In the midst of plunging auto sales which set new records lows each month it is essential that the automakers be unleashed from rules that require them to sell products based on the desires of powerful eco-interests groups instead of those of the buying public.

A key failure of Washington policymakers over the last 30 years has been its view that Washington knew better what products the Big Three should bring to market than the companies themselves. After spending nearly $25 billion of taxpayer dollars to keep Chrysler and GM operational, its high time we revisit this attitude.

It simply isn't true that federal policy requiring ever greater fuel efficiency and emissions reductions line up with the interests of the buying public. One glaring fact is that for the last 15 years the single best selling vehicle in the U.S. has been that paragon of fuel efficiency, the American pick-up truck. Yet Washington still insists that automakers must focus ever greater efforts on selling smaller, lighter "enviro" friendly autos?

Derided as "automotive birth control" by car aficionados these fuel efficient vehicles have been seen by the auto buying public (particularly in the exurbs) as unattractive, unsafe, slow and incapable of meeting the basic transportation needs of working families. Notably every Toyota Prius, the icon of fuel efficiency, is sold at a loss. In other words the other cars Toyota sells subsidize the cost of making the Prius available to the public. Even when gasoline was over $4 a gallon Toyota can't profitably sell the Prius. On the other hand pick-up trucks, SUVs and sports cars are much more profitable to make than hybrids and they outsell the hybrids by nearly 10 to 1.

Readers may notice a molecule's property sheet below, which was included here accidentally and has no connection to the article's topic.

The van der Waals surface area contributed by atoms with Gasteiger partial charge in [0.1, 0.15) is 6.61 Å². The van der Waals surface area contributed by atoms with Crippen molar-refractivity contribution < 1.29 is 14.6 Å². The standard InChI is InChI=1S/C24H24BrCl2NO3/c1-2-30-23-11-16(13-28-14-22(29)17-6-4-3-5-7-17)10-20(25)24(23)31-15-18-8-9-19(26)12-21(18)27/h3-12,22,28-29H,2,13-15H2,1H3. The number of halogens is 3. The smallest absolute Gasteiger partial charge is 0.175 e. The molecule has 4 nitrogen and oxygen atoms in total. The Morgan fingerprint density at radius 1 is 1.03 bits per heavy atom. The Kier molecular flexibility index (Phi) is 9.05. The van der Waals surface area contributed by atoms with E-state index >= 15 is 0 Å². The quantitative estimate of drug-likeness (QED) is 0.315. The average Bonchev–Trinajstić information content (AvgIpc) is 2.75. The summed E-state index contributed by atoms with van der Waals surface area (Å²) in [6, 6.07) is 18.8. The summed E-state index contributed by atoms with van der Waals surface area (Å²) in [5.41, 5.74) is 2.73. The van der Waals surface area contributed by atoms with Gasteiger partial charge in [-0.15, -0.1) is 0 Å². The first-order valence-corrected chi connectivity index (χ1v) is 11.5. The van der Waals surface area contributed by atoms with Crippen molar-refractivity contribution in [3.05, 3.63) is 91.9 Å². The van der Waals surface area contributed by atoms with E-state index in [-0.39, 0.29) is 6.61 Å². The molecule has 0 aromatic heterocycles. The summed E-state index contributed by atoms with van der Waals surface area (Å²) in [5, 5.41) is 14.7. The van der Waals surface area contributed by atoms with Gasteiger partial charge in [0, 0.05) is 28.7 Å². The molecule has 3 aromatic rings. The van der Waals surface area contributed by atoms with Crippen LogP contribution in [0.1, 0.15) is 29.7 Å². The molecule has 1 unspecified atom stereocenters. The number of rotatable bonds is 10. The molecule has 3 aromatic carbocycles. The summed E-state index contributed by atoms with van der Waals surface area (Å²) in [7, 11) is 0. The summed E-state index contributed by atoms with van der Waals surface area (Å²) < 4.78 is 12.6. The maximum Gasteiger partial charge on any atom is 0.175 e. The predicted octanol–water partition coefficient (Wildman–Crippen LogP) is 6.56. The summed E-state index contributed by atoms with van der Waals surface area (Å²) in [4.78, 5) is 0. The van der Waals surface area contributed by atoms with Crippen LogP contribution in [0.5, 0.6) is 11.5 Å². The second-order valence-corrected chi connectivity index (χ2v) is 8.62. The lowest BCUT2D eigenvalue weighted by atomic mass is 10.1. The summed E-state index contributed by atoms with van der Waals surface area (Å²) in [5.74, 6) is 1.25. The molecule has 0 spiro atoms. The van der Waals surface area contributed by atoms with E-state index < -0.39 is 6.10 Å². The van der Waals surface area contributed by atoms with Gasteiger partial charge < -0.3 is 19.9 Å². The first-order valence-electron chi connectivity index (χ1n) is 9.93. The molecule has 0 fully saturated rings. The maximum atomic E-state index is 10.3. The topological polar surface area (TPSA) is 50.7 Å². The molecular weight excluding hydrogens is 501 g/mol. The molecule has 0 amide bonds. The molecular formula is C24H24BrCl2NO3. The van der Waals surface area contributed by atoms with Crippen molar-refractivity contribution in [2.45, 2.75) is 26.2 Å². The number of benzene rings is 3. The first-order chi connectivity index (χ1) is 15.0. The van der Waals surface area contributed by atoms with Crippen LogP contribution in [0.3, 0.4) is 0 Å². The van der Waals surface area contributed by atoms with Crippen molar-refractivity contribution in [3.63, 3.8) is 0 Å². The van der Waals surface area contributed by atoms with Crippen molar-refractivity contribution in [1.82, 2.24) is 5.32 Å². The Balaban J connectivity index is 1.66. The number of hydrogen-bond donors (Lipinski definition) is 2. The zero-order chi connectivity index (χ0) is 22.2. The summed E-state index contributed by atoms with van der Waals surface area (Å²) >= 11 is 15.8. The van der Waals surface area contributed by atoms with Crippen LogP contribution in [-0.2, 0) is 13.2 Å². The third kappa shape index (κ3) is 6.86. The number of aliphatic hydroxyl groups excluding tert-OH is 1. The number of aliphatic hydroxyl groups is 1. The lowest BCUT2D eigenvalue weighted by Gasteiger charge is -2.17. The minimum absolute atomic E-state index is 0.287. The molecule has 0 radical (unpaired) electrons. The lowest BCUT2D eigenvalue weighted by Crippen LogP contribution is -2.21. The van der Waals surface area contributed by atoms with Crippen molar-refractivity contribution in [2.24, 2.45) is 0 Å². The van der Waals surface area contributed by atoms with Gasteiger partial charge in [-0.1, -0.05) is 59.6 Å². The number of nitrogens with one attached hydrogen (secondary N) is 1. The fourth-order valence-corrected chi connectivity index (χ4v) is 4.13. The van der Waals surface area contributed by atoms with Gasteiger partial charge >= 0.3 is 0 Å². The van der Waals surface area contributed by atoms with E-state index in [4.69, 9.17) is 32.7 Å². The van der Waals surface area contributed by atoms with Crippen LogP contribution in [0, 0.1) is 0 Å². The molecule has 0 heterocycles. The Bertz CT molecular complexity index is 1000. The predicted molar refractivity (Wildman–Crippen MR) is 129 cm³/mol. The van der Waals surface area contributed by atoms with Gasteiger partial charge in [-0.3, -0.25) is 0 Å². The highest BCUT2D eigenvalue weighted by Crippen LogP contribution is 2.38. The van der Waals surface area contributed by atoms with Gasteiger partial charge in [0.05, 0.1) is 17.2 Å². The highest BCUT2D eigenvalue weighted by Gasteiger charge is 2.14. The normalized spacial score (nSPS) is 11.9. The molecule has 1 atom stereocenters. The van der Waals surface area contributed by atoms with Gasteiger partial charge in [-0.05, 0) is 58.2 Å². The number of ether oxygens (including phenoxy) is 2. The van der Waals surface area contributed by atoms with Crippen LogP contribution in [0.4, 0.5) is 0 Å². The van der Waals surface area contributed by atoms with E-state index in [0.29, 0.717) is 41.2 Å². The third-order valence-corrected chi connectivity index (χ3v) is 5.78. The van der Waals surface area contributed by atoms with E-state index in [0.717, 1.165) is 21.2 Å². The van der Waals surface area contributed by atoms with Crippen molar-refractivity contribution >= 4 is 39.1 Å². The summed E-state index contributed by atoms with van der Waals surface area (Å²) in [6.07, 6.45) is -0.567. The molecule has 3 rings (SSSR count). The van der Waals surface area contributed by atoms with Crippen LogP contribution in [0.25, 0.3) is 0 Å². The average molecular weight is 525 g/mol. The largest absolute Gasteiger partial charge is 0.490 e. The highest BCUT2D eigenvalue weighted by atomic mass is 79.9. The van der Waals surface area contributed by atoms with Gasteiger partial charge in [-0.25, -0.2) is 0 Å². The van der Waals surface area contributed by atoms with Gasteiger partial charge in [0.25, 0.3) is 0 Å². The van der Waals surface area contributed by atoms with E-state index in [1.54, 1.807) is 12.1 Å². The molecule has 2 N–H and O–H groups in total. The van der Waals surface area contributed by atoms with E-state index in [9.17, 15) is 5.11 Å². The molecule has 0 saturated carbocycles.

Continuing mandates that ever greater percentages of the new vehicles manufactured must be either hybrids and/or emissions free vehicles can only be considered what economists call the "the Triumph of Hope over Experience." This mindset is damaging to the auto industry and to the taxpayer. Rather than continue forcing the taxpayers to bear the operational costs of the American automakers as they are forced to sale products that the buying public eschews, we should temporarily repeal these mandates and allow the automakers to sell as many of their most profitable cars as the public wants. Especially in a plunging market it is more important than ever to let the market dictate sales not Washington, D.C. and green activists.

3. Instead of having U.S. government backed warranties, we should lower the costs of servicing and maintenance of all vehicles.